I read the article about challah in the Tishrei edition and found it very informative. I own a small start-up bakery and I often have some leftover dough from previous dough mixes (from which I have already taken challah) and I would like to mix it in to my new batch of dough. Do I have to wait until we take challah from the new dough in order to mix it in, or can I mix it in before I take challah? What should I do if we mistakenly added the dough before taking challah?
Rabbi Chanowitz responds:
You are correct. One should only add the leftover dough after you have taken challah from the new batch of dough.
If you inadvertently mixed in the old dough before taking challah, the concern is that if you take challah from this mixture, the piece of challah dough may have been from the old dough (from which you already took challah). This is problematic since it is “min hapotur al hachiyuv” (using something not obligated to perform the obligation). Therefore, it is best to take challah from a totally new batch of dough for this one “min hamukaf” (from the immediate area). If this is not possible, you can take challah from the dough in question, and rely on the opinion that the two dough mixes blended well together so that the challah dough has some of the new dough which is obligated in challah.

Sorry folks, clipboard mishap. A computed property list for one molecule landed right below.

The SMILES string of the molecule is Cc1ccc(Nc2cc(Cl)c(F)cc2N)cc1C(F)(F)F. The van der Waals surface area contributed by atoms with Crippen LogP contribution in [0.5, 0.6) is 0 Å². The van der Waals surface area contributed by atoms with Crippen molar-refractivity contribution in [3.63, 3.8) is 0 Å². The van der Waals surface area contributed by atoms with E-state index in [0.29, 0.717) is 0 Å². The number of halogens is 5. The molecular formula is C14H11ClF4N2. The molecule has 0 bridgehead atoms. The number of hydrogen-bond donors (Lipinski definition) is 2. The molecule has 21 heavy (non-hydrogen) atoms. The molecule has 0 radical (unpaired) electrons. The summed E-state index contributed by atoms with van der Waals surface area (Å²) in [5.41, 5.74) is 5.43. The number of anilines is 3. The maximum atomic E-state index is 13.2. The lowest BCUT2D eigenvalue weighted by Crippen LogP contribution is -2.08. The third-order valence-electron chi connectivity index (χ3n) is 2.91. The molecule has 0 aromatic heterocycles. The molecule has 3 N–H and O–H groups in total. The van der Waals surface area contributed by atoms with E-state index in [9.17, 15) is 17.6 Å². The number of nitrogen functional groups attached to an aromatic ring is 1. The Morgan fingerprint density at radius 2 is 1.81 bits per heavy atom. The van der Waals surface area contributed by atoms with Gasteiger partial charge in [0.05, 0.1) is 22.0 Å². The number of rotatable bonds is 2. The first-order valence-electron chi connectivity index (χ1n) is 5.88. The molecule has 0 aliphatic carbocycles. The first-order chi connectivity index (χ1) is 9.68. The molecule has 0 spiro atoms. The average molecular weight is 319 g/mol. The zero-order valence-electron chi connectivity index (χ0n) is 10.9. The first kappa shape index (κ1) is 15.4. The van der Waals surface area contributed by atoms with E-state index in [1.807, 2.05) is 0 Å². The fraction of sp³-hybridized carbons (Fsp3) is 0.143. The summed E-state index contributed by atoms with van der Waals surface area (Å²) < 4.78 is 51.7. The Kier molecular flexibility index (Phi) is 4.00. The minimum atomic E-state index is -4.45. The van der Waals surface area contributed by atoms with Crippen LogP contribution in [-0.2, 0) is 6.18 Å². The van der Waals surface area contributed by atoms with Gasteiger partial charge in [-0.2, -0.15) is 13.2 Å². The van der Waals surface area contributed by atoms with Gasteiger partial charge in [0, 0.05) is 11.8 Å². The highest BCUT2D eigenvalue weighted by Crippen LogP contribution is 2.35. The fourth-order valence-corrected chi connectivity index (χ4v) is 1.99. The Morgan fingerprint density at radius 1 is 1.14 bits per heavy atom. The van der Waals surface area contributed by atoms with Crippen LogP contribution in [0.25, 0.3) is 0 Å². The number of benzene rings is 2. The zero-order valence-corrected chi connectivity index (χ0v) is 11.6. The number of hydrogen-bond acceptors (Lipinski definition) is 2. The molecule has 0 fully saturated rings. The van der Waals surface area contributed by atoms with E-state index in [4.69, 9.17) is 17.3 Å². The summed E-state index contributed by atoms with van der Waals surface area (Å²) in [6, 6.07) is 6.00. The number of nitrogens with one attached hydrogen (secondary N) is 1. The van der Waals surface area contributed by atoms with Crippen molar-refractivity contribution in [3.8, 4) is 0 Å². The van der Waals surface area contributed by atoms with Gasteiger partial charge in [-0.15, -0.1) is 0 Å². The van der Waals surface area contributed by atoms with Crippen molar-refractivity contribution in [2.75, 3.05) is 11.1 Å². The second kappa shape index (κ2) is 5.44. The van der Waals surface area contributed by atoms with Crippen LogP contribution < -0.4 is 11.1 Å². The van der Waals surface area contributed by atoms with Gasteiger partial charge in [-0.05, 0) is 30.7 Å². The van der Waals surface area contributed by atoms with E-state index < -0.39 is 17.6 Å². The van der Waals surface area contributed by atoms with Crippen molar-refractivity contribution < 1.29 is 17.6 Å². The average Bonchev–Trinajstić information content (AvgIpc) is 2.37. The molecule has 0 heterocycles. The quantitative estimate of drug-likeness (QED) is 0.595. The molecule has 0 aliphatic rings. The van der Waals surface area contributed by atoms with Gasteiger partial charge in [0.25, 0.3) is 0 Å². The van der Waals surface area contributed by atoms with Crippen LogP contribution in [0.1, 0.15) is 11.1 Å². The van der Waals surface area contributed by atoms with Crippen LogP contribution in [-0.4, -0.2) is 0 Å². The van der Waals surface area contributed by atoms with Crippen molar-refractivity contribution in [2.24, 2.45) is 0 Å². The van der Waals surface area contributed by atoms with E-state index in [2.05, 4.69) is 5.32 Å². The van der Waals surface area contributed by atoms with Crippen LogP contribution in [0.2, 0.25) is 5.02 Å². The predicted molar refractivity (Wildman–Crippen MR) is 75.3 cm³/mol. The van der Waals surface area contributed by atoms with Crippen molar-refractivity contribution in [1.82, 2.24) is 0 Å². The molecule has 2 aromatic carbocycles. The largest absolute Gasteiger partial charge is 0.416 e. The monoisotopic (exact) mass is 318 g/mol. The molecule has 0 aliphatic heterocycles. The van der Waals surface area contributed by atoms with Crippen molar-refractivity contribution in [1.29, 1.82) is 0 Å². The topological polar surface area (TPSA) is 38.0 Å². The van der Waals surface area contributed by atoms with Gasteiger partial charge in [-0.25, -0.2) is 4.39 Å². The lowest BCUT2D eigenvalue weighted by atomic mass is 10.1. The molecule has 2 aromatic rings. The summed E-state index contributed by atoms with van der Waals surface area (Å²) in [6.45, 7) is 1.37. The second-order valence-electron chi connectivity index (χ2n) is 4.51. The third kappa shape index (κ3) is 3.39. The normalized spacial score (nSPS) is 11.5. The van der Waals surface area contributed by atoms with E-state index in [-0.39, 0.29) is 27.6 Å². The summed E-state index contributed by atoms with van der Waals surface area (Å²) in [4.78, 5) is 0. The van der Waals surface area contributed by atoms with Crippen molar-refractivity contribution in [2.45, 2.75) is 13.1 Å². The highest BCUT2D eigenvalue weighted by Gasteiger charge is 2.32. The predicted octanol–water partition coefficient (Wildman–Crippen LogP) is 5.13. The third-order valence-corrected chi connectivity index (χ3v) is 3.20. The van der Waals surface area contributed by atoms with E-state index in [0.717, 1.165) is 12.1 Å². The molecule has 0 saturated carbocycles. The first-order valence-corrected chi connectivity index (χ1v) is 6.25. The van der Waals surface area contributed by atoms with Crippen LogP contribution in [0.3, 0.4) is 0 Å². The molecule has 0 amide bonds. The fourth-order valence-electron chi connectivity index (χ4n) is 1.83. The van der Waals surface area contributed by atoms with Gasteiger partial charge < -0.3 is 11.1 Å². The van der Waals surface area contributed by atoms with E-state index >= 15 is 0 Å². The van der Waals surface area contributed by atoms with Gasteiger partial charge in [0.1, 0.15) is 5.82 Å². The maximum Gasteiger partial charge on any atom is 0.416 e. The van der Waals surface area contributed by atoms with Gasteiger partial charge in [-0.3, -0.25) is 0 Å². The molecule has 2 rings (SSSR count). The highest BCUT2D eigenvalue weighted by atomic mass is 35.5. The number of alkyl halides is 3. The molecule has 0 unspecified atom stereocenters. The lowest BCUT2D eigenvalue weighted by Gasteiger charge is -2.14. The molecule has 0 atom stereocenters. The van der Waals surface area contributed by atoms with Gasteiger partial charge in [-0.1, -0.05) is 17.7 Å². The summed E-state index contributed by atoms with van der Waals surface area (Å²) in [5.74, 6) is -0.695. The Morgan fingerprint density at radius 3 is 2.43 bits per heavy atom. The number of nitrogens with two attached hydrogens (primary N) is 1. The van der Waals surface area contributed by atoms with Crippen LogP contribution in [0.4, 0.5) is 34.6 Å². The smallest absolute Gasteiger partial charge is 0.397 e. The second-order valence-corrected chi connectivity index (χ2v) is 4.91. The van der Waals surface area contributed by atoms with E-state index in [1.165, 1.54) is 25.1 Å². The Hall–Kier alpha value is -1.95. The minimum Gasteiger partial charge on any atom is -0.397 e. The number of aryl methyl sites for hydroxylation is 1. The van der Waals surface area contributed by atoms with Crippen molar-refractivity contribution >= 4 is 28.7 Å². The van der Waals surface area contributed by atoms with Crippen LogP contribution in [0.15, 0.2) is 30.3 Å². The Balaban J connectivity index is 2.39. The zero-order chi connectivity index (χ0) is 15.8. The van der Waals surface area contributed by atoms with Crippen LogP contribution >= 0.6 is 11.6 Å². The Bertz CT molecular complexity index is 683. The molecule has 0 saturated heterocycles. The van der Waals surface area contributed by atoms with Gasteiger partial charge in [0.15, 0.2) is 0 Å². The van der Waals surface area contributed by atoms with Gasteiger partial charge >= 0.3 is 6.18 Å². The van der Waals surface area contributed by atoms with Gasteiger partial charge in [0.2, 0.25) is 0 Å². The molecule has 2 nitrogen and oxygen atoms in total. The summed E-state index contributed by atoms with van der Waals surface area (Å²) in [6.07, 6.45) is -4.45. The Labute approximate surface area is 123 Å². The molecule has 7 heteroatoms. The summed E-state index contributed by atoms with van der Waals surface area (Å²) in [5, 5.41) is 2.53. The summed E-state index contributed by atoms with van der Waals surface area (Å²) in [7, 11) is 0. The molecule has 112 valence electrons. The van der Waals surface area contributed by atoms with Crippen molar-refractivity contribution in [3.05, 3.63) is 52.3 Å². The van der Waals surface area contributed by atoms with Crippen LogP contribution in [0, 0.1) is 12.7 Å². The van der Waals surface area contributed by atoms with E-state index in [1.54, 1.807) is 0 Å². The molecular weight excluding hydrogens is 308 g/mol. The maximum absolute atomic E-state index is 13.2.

The same applies to those bakeries that use live yeast from sour dough of old dough mixes. One should make sure that the yeast comes from dough that has not had challah taken. This is most difficult after Pesach, since the yeast was sold to a non-Jew, and non-Jewish dough does not require that challah is taken. The solution is the same as the above. One should make a new batch of dough without yeast and take challah from it. If this is not possible, then one can take challah from the dough in question. In this case, the size of the challah should be larger than the amount of sour dough used. (See Shulchan Oruch, Yoreh De’ah 324:11 and commentary for details.)